Māori health providers are hoping a new pilot programme will be the key to reducing infant deaths.

Hāpai Te Hauora, Aotearoa's largest Māori public health organisation, working with community health providers, is leading a series of wānanga that connects with hapū māmā and supports them on being smoke-free.

Hāpai describes the wānanga as being "about supporting whānau during their hapūtanga 'season' to educate them about what to expect during their pregnancy and the birth of their pēpi."

Torerenui-A-Rua Te Pou (Ngāi Tūhoe, Ngāi Tai), is one of the māmā taking part in the wānanga.

She says that learning "your role as a mum through a Māori lens" is what sets these antenatal classes apart.

"It's changed my whole perspective on being a mum. Before, I was quite sad… I'm young and I'm having a baby … now, I actually feel like I am prepared mentally."

A recent New Zealand-based study released by The Journal of Pediatrics, "Infant Sleep Hazards and the Risk of Sudden Unexpected Death in Infancy", has shown that bed-sharing and tobacco smoking during pregnancy are the leading risk factors for Sudden unexpected death in infancy (SUDI).

Fay Selby-Law, general manager of Hāpai's National SUDI Prevention Co-ordination Service, says that current approaches to reducing SUDI are not meeting the needs of whānau.

"Many whānau Māori, particularly young hapū wahine, don't go to antenatal classes or education of any type."

The māmā are weaving flax bassinets (wahakura) together while learning safe sleep practices, supporting the National SUDI Prevention Co-ordination Service's goals of increasing access to wahakura.

"We really wanted to see more wahakura because they're an Aotearoa product. They're developed from Papatūānuku (Earth Mother)."

Torerenui-A-Rua says that weaving wahakura helped her to "connect" with pēpi before her arrival.

"Knowing that she'll be safe sleeping in that, rather than sleeping in a plastic pēpi (baby) pod, or a cot by herself… I'm able to have her close to me and in the bed with me - but safely."

Current processes for accessing wahakura through health providers require whānau to answer prying questions and to fit into specific criteria, putting many off from accessing the woven bassinets which are proven to reduce the risk of SUDI.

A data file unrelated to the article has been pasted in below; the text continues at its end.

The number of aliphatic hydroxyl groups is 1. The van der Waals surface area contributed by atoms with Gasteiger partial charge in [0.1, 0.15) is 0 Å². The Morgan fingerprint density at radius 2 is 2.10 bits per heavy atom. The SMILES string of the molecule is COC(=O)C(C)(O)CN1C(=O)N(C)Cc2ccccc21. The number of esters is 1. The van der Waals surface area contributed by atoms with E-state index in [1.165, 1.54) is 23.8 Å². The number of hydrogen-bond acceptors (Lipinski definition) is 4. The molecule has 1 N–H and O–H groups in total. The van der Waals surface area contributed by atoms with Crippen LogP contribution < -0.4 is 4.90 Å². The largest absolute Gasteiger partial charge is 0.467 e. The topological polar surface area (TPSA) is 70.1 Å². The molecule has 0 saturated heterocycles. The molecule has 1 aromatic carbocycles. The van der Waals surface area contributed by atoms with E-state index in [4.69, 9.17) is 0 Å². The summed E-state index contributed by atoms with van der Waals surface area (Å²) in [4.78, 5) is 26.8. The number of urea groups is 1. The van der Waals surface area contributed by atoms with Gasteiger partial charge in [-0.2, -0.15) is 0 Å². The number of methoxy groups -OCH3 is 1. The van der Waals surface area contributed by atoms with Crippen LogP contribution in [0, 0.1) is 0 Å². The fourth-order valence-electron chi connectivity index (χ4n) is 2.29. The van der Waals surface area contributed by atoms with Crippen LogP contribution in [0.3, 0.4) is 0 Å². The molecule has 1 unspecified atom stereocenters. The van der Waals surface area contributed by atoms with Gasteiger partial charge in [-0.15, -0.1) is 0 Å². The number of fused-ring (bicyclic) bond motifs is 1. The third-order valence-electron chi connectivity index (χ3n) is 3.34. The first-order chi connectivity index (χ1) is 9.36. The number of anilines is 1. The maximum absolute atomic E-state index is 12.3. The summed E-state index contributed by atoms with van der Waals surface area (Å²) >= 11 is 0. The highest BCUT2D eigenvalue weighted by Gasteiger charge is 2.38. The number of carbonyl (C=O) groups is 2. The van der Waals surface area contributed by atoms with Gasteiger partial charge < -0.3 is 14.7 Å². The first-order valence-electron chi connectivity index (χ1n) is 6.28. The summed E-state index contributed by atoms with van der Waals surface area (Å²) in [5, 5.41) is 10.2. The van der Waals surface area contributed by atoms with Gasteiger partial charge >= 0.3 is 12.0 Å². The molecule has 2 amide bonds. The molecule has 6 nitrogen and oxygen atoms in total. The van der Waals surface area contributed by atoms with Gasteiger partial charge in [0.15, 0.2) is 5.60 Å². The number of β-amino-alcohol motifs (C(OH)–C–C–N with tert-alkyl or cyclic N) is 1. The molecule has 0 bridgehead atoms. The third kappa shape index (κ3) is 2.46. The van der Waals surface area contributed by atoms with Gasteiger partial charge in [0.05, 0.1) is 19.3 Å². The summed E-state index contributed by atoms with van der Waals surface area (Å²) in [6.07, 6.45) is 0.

"You have to be assessed, and for a lot of whānau that was invasive," says Selby-Law.

Throughout the pilot, māmā are reviewing the programme and community leaders are being consulted.

Selby-Law acknowledges the need for these types of programmes to be led by those within the community to "determine what they want."

Māmā who take part in the pilot are gifted self-care items at each wānanga, including journals to log their thoughts throughout their journey and a digitally connected heru (comb), which links to a phone application that shows a pēpi rising from the comb. The final stage of the wānanga includes a professional pregnancy or whānau photoshoot directed by the participants.

Te Pou shared that the wānanga helped her to feel "special."

"All the taonga you receive, as well as the mātauranga, is actually really beneficial."

"I left with my kete full. I wish every māmā could experience that because it makes you more connected with your baby before they're even here."

Fay hopes that the pilot will be the next step in reaching Māori communities who have been left behind by healthcare services.

"We may have it completely wrong, it's the awful thing about spending money that is taxpayers' money, but we've got to try some new things in SUDI prevention because for Māori and Pasifika whānau, we are not supporting the families who most need the support."

"We've got to figure it out."

Te Pou wants to see the programme made available to more māmā.

"Before I went, I didn't think that my mental health was that good; I didn't feel like I had everything ready and prepared. But after going through the wānanga I felt it was more about looking after yourself and preparing yourself."

"I really want a lot of māmās to experience this. I want a lot of different iwi to take on this initiative and start it within their own community to engage with their hapū māmā."

NZ Herald: New programme supports pregnant women to be smoke-free and save babies' lives